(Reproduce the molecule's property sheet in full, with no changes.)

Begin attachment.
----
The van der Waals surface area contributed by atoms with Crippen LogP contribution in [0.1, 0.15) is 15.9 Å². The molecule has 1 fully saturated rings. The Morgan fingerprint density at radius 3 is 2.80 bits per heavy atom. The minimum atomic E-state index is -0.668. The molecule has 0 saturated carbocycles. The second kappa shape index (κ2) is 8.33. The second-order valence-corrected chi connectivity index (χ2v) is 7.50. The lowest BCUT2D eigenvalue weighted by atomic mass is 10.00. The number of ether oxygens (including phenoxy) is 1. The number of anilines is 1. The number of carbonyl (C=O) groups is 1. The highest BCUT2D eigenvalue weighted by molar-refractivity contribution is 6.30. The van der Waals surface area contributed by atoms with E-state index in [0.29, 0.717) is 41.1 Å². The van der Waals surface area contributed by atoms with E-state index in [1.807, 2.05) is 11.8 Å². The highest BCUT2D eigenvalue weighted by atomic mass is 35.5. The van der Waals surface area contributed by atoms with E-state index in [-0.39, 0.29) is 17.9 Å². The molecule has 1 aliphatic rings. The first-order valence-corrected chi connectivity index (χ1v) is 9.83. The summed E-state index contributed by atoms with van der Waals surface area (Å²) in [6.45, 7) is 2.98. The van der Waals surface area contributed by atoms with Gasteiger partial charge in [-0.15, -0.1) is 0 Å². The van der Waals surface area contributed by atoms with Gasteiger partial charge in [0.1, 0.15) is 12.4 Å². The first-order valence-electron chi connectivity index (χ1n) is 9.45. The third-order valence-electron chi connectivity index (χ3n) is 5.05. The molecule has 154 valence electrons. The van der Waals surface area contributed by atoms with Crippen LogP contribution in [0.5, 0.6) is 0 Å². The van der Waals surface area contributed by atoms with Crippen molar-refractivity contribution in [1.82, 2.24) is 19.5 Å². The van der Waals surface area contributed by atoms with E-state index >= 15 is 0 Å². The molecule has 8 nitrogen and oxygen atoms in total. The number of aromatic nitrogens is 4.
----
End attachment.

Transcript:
The van der Waals surface area contributed by atoms with Crippen LogP contribution in [0.1, 0.15) is 15.9 Å². The molecule has 1 fully saturated rings. The Morgan fingerprint density at radius 3 is 2.80 bits per heavy atom. The minimum atomic E-state index is -0.668. The molecule has 0 saturated carbocycles. The second kappa shape index (κ2) is 8.33. The second-order valence-corrected chi connectivity index (χ2v) is 7.50. The lowest BCUT2D eigenvalue weighted by atomic mass is 10.00. The number of ether oxygens (including phenoxy) is 1. The number of anilines is 1. The number of carbonyl (C=O) groups is 1. The highest BCUT2D eigenvalue weighted by molar-refractivity contribution is 6.30. The van der Waals surface area contributed by atoms with E-state index in [0.29, 0.717) is 41.1 Å². The van der Waals surface area contributed by atoms with E-state index in [1.807, 2.05) is 11.8 Å². The highest BCUT2D eigenvalue weighted by atomic mass is 35.5. The van der Waals surface area contributed by atoms with E-state index in [-0.39, 0.29) is 17.9 Å². The molecule has 1 aliphatic rings. The first-order valence-corrected chi connectivity index (χ1v) is 9.83. The summed E-state index contributed by atoms with van der Waals surface area (Å²) in [6.45, 7) is 2.98. The van der Waals surface area contributed by atoms with Gasteiger partial charge in [-0.15, -0.1) is 0 Å². The van der Waals surface area contributed by atoms with Gasteiger partial charge in [0.1, 0.15) is 12.4 Å². The first-order valence-electron chi connectivity index (χ1n) is 9.45. The third-order valence-electron chi connectivity index (χ3n) is 5.05. The molecule has 154 valence electrons. The van der Waals surface area contributed by atoms with Crippen LogP contribution in [0.5, 0.6) is 0 Å². The van der Waals surface area contributed by atoms with Crippen molar-refractivity contribution in [1.82, 2.24) is 19.5 Å². The van der Waals surface area contributed by atoms with E-state index >= 15 is 0 Å². The molecule has 8 nitrogen and oxygen atoms in total. The number of aromatic nitrogens is 4.